The focus on PCs can bring a greater degree of accountability to policy vision and implementation since lawmakers are directly responsible for the well-being of their constituents, it says
Studying data at the level of the parliamentary constituency, rather than the district, will help India improve healthcare, according to a study published in the Economic and Political Weekly.
Parliamentarians who represent these constituencies in Lok Sabha each get up to Rs 5 crore every year to spend on development pojects in these areas. The Union government, in fact, has disbursed Rs 31,833.35 crore under the Members of Parliament Local Area Development Scheme (MPLADS) until now.
“The 543 parliamentary constituencies (PCs) and 641 districts in India do not share the same geographic boundaries. With our goal of analysing district level health data by PC, a ‘crosswalk’ between these two geographic areas needed to be built to allow for translating the district level health measures properly into PCs,” said SV Subramanian, Professor of Population Health and Geography at Harvard University, USA, who led the study published on January 12, 2019.
The team, comprising statisticians, geographers and economists from India and the United States used National Family Health Survey data for child malnutrition parameters such as stunting, underweight, wasting, and anaemia. They then employed Geographical Information System-based software to map layers of PC and district boundaries. Overlaying the layers produced a new map with information regarding which PC each district falls into. For districts that are split by PCs, both, the proportion of geographic area and proportion of population are calculated for that PC. The result allows district-level data to be summarised by parliamentary constituencies, Subramanian said.
The team found moderate-to-high correlations between malnutrition indicators at the PC level, indicating that several PCs experience a multiple burden of child malnutrition that must be addressed concurrently.
The team identified that the highest-priority PCs in the country are Gulbarga, Raichur, Bidar, Koppal and Bellary in Karnataka; Morena and Bhind in Madhya Pradesh; Jalore and Banswara in Rajasthan and Rajmahal, Singhbhum, Khunti and Godda in Jharkhand. The team also identified positive-deviant PCs that have a low prevalence of malnutrition within a state that has a high prevalence of malnutrition. These can be viewed as role-model PCs and analysed for best practices.
The researchers say that focus on PCs can bring a greater degree of accountability to policy vision and implementation since the MPs are directly responsible for the well-being of their constituents.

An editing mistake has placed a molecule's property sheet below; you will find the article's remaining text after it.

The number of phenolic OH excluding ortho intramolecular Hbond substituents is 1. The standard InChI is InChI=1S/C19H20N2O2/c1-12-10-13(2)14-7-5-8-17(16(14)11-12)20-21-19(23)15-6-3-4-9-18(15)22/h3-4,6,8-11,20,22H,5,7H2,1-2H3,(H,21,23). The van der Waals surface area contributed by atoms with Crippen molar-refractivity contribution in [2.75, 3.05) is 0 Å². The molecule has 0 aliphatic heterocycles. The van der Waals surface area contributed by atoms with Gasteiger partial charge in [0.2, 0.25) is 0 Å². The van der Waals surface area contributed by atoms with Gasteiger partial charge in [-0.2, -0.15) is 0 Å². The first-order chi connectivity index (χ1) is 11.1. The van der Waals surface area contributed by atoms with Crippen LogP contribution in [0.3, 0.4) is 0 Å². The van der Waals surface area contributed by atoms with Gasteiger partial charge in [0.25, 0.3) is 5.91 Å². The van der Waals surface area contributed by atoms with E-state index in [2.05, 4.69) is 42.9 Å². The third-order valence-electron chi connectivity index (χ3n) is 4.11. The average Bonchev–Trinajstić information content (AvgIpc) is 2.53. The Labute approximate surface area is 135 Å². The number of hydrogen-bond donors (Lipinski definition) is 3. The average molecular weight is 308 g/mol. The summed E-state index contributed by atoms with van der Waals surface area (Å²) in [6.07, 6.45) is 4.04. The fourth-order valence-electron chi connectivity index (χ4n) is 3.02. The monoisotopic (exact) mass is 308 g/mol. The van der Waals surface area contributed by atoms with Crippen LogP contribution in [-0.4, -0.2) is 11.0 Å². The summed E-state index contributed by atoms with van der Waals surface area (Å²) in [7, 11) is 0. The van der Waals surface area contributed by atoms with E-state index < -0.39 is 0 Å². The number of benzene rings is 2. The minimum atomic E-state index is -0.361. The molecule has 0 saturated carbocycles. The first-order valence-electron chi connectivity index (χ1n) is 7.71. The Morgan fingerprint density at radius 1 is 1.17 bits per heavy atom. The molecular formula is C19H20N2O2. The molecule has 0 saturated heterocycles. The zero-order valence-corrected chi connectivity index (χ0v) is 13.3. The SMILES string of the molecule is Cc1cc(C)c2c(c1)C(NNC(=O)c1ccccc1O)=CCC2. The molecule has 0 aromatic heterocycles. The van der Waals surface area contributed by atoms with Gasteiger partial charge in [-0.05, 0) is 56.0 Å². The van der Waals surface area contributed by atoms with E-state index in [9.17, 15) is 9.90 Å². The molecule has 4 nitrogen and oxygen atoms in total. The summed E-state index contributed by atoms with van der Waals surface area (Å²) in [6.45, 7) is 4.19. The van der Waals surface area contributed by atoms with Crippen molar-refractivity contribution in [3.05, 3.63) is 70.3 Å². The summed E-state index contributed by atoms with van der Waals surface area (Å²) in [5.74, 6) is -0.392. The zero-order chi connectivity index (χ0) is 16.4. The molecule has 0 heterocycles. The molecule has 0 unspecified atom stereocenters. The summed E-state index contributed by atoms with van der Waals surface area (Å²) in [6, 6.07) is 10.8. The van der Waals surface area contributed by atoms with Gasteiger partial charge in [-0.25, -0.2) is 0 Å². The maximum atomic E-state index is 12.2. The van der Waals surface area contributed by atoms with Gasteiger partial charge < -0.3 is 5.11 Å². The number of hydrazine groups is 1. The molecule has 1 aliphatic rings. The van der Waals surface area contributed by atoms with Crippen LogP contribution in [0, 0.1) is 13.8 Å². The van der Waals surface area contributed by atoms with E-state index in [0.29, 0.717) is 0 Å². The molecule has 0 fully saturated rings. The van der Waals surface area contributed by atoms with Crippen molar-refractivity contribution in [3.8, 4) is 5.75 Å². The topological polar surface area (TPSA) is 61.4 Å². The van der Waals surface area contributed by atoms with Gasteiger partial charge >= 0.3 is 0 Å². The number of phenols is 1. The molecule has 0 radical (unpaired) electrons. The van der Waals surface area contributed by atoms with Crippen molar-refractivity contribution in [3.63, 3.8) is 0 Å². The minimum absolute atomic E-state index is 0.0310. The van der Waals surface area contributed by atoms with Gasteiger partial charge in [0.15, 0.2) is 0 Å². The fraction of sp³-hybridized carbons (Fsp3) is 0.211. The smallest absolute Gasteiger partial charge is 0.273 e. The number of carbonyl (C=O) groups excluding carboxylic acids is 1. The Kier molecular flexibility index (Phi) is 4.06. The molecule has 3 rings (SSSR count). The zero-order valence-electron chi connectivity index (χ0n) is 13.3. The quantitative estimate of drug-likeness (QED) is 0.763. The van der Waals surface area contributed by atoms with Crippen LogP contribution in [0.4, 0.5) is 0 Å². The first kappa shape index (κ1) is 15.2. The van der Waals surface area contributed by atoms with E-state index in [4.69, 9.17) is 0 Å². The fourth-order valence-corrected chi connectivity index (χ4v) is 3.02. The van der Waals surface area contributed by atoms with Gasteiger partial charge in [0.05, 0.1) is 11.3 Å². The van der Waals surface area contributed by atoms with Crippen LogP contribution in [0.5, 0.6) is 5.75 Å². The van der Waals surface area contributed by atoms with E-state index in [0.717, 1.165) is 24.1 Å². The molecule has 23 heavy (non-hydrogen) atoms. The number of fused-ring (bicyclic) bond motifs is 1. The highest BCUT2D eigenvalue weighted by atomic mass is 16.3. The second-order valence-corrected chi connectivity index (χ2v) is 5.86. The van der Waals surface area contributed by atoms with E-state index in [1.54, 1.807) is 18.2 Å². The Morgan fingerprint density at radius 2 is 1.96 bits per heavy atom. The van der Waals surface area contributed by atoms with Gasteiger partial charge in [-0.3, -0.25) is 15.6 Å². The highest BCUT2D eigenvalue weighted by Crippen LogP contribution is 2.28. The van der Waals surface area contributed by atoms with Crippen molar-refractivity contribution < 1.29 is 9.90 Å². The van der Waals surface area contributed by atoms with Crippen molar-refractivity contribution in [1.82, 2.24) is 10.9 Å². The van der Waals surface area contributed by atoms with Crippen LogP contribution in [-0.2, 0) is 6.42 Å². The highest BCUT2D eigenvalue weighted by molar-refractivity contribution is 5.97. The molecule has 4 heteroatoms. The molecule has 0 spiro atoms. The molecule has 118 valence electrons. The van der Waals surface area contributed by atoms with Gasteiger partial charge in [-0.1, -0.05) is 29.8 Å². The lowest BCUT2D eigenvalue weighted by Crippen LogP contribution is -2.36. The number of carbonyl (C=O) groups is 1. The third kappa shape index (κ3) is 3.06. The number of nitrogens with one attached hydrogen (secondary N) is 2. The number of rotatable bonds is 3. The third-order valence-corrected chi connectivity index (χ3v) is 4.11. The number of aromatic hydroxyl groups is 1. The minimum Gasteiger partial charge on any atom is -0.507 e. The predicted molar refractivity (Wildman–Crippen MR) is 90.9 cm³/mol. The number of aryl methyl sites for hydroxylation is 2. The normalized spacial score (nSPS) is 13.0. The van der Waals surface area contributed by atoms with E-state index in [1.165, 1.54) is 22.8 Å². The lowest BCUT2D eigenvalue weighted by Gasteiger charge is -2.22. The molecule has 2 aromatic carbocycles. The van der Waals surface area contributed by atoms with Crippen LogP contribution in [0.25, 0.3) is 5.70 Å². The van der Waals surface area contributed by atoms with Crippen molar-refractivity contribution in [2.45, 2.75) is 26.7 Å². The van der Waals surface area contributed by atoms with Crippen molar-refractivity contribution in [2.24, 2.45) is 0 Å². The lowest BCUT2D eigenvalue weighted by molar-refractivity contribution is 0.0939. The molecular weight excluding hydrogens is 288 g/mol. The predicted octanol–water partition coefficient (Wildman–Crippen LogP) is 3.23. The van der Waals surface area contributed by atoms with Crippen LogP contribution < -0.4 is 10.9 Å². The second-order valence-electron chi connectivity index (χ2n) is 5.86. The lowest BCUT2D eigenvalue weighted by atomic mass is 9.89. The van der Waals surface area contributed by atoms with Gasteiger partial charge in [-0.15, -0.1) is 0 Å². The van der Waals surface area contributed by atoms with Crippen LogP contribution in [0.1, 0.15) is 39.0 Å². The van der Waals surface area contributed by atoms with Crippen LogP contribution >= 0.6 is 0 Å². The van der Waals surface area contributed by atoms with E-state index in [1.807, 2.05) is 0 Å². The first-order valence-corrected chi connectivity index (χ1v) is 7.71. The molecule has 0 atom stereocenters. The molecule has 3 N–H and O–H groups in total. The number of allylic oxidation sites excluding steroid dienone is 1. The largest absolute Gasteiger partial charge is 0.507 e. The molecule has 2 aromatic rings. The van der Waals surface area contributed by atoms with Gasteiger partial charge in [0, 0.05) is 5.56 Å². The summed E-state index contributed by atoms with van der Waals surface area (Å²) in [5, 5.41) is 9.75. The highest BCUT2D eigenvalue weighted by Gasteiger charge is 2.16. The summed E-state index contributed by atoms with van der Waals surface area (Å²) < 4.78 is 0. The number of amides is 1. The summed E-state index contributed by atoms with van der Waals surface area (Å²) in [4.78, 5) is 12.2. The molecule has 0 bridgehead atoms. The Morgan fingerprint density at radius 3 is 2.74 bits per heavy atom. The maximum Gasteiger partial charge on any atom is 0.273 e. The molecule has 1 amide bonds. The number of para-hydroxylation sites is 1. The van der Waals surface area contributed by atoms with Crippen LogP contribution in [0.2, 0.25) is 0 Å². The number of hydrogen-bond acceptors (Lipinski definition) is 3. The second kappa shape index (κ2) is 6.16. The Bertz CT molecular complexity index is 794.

Down to Earth spoke to Subramanian on how the study could help improve health. Excerpts:
As the level of malnutrition is high across the country, are minor differences across the PCs relevant?
We found that while malnutrition is high on an average across India, it varies substantially both, across states and across PCs. For example, several states in southern and eastern India show low levels of malnutrition. Further, some states showed substantial and consistent variance in malnutrition. For example, northern Karnataka has a notably higher prevalence of malnutrition than the southern part of the state. These differences across PCs are highly pertinent when considering resource allocation and target populations for large scale interventions.
What new understanding has the PC-level data provided which we weren’t able to get from district data?
PC-level data provides an opportunity to analyse the relationship between governance and population outcomes. While this was beyond the scope of our paper, future studies can use data on MPs and analyse the relationship between population indicators and MP party, MP voting behavior, MP approval ratings, duration of MP tenure, political dynasties, and other indicators of MP performance.
What could be the reason for inter-state variation in indicators of malnutrition?
A variety of factors could explain inter-state variation in malnutrition, including wealth, infrastructure, dietary practices, access to healthcare, and other potential risk factors that vary greatly across India.
Does the methodology have other applications?
Yes. For any district level statistics that is available, we present a methodology that can be used to estimate statistics at the PC level using our techniques. Indeed, should we additionally have sub-district information (for example village level statistics), we can “directly” aggregate them to the PC level since we also now have linked villages in India to PCs.
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